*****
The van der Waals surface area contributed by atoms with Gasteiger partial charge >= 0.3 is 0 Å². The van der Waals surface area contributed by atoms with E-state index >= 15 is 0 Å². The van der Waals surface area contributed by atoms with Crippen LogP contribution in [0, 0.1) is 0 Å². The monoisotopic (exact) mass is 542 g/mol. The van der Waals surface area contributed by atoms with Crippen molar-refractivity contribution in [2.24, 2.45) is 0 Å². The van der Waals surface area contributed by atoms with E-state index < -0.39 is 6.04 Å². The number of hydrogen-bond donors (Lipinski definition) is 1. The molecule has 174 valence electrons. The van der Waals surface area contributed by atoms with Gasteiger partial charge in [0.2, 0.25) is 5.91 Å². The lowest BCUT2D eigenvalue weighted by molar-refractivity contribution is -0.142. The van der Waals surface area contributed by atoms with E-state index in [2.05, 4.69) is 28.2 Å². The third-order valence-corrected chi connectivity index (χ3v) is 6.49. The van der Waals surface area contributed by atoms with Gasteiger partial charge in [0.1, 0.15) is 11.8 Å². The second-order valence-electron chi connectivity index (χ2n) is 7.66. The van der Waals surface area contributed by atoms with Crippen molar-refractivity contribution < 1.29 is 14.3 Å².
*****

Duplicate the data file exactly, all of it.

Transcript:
The van der Waals surface area contributed by atoms with Gasteiger partial charge >= 0.3 is 0 Å². The van der Waals surface area contributed by atoms with E-state index >= 15 is 0 Å². The van der Waals surface area contributed by atoms with Crippen LogP contribution in [0, 0.1) is 0 Å². The monoisotopic (exact) mass is 542 g/mol. The van der Waals surface area contributed by atoms with Crippen molar-refractivity contribution in [2.24, 2.45) is 0 Å². The van der Waals surface area contributed by atoms with E-state index < -0.39 is 6.04 Å². The number of hydrogen-bond donors (Lipinski definition) is 1. The molecule has 174 valence electrons. The van der Waals surface area contributed by atoms with Gasteiger partial charge in [0.2, 0.25) is 5.91 Å². The lowest BCUT2D eigenvalue weighted by molar-refractivity contribution is -0.142. The van der Waals surface area contributed by atoms with E-state index in [2.05, 4.69) is 28.2 Å². The third-order valence-corrected chi connectivity index (χ3v) is 6.49. The van der Waals surface area contributed by atoms with Gasteiger partial charge in [0.1, 0.15) is 11.8 Å². The second-order valence-electron chi connectivity index (χ2n) is 7.66. The van der Waals surface area contributed by atoms with Crippen molar-refractivity contribution < 1.29 is 14.3 Å².